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Phoenix or Relic? Documentation of Languages with Revitalization in Mind

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dc.contributor.authorAmery, Roben_US
dc.date.accessioned2009-12-13T00:45:34Z-
dc.date.available2009-12-13T00:45:34Z-
dc.date.issued2009en_US
dc.identifier.citationAmery, Rob. 2009. Phoenix or Relic? Documentation of Languages with Revitalization in Mind. Language Documentation & Conservation 3(2):138-148.en_US
dc.identifier.issn1934-5275en_US
dc.identifier.urihttp://hdl.handle.net/10125/4436-
dc.description.abstractThe description of Indigenous languages has typically focussed on structural properties of languages (phonology, morphology, and syntax). Comparatively little attention has been given to the documentation of language functions or the most commonly occurring speech formulas. Speech formulas are often culturally-specific and idiomatic and cannot be reliably reconstituted from a knowledge of grammar and lexicon alone. Many linguists and lexicographers seem to have an implicit relic view of language, as if they have been trying to capture the “pure” language uncontaminated by language and culture contact. Accordingly, borrowed terms and neologisms are typically omitted or underrepresented in dictionaries. Recorded texts have tended to be myths or texts about traditional culture. Conversations and texts about everyday life, especially in non-traditional contexts, are ignored. How can we ensure that language descriptions are maximally useful, not only to linguists, but to the people most closely associated with the languages, who may wish to revive them? Considerable time is needed to produce a maximally useful description of a language and its uses. Suggestions made here emerge from first-hand experience working with Yolngu and Pintupi people in non-traditional domains, as well as from attempts to re-introduce Kaurna on the basis of nineteenth-century documentation.en_US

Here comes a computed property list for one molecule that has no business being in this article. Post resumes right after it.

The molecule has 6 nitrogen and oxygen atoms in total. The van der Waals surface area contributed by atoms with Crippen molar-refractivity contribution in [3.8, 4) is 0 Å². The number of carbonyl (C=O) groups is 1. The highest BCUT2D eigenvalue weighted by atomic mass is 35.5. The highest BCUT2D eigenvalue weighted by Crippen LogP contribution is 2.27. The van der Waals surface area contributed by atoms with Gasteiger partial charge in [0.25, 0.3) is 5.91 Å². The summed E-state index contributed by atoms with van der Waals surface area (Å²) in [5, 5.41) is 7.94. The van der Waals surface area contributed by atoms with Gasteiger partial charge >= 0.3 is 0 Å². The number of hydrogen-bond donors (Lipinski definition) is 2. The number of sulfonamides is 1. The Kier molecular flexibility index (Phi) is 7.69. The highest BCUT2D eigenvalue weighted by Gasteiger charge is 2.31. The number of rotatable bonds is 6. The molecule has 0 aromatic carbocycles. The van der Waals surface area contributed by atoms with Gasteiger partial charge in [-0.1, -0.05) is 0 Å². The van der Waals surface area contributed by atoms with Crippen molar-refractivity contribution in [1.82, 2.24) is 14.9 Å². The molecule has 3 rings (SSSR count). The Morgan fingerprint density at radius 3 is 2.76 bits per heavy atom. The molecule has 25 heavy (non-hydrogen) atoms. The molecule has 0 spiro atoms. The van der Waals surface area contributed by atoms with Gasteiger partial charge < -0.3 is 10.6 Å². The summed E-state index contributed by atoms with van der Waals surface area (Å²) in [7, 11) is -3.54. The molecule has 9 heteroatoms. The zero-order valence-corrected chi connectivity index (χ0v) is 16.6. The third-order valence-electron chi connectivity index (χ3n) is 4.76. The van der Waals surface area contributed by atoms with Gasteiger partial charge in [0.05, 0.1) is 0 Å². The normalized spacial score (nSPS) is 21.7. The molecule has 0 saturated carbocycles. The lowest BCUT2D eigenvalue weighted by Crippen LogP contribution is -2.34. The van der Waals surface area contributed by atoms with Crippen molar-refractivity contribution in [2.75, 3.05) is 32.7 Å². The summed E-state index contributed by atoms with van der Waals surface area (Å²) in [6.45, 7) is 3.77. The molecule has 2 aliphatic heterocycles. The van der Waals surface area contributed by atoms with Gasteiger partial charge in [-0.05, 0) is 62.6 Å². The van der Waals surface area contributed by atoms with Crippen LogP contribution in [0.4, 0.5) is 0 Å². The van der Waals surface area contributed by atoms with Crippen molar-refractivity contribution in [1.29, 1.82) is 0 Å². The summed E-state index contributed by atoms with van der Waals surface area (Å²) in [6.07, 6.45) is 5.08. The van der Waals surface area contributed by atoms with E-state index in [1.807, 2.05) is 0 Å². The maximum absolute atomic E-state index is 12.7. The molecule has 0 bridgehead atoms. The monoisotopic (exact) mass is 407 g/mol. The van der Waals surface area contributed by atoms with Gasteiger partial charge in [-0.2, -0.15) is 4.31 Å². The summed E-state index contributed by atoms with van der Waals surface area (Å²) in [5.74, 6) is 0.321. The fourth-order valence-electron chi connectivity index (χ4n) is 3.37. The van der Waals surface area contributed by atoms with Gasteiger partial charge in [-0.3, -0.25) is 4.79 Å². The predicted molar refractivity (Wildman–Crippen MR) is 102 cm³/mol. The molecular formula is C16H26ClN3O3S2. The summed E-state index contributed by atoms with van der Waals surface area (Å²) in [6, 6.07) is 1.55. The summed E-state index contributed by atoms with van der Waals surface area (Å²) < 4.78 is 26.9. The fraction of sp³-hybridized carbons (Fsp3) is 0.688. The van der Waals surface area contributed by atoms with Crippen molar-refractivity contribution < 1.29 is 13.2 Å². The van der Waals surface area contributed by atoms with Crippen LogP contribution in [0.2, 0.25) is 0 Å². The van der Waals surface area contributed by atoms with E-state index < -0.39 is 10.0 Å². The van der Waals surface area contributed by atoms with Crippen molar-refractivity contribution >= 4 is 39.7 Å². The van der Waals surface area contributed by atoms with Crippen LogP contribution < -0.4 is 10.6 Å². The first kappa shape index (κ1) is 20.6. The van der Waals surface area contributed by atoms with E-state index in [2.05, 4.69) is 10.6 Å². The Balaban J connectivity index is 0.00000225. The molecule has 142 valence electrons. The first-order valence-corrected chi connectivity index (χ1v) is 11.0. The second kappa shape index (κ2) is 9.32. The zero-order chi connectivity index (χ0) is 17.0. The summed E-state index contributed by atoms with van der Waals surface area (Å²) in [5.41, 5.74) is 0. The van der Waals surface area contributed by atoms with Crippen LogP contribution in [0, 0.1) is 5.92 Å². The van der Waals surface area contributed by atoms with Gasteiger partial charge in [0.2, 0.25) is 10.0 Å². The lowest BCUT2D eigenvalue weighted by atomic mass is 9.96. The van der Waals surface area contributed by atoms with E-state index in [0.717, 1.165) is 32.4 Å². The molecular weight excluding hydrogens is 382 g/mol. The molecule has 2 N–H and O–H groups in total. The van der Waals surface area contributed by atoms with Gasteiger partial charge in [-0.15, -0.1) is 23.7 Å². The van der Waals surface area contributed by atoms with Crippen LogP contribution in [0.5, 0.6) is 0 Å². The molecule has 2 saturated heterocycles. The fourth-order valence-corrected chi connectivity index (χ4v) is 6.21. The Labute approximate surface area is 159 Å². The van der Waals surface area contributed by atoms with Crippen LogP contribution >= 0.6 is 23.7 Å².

dc.description.sponsorshipNational Foreign Language Resource Centeren_US
dc.format.extent11 pagesen_US
dc.language.isoengen_US
dc.publisherUniversity of Hawai'i Pressen_US
dc.rightsCreative Commons Attribution Non-Commercial No Derivatives Licenseen_US
dc.subjectlanguage revitalizationen_US
dc.subjectspeech formulaen_US
dc.subjectAustraliaen_US
dc.subjectYolnguen_US
dc.subjectPintupien_US
dc.subjectKaurnaen_US
dc.titlePhoenix or Relic? Documentation of Languages with Revitalization in Minden_US
dc.typeArticleen_US
dc.type.dcmiTexten_US
prism.publicationnameLanguage Documentation & Conservationen_US
prism.volume3en_US
prism.number2en_US
Appears in Collections:Volume 03 Issue 2 : Language Documentation & Conservation



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